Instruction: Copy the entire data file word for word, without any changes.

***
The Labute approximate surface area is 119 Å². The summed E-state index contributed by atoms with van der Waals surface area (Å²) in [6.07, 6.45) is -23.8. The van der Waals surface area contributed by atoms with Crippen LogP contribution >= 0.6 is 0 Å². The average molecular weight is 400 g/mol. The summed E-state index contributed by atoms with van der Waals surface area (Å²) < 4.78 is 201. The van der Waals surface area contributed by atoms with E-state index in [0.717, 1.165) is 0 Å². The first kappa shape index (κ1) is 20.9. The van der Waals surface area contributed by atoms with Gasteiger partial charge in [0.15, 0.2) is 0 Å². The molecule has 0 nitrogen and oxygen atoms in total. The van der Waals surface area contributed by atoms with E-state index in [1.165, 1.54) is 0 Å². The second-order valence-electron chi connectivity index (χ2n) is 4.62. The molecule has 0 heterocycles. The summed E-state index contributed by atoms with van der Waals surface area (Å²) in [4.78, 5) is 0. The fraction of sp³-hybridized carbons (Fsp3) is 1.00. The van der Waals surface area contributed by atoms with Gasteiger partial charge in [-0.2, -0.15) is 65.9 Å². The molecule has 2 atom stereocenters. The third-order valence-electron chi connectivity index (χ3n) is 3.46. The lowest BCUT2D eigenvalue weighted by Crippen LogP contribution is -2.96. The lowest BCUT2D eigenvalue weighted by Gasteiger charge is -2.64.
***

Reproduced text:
The Labute approximate surface area is 119 Å². The summed E-state index contributed by atoms with van der Waals surface area (Å²) in [6.07, 6.45) is -23.8. The van der Waals surface area contributed by atoms with Crippen LogP contribution >= 0.6 is 0 Å². The average molecular weight is 400 g/mol. The summed E-state index contributed by atoms with van der Waals surface area (Å²) < 4.78 is 201. The van der Waals surface area contributed by atoms with E-state index in [0.717, 1.165) is 0 Å². The first kappa shape index (κ1) is 20.9. The van der Waals surface area contributed by atoms with Gasteiger partial charge in [0.15, 0.2) is 0 Å². The molecule has 0 nitrogen and oxygen atoms in total. The van der Waals surface area contributed by atoms with E-state index in [1.165, 1.54) is 0 Å². The second-order valence-electron chi connectivity index (χ2n) is 4.62. The molecule has 0 heterocycles. The summed E-state index contributed by atoms with van der Waals surface area (Å²) in [4.78, 5) is 0. The fraction of sp³-hybridized carbons (Fsp3) is 1.00. The van der Waals surface area contributed by atoms with Gasteiger partial charge in [-0.2, -0.15) is 65.9 Å². The molecule has 2 atom stereocenters. The third-order valence-electron chi connectivity index (χ3n) is 3.46. The lowest BCUT2D eigenvalue weighted by Crippen LogP contribution is -2.96. The lowest BCUT2D eigenvalue weighted by Gasteiger charge is -2.64.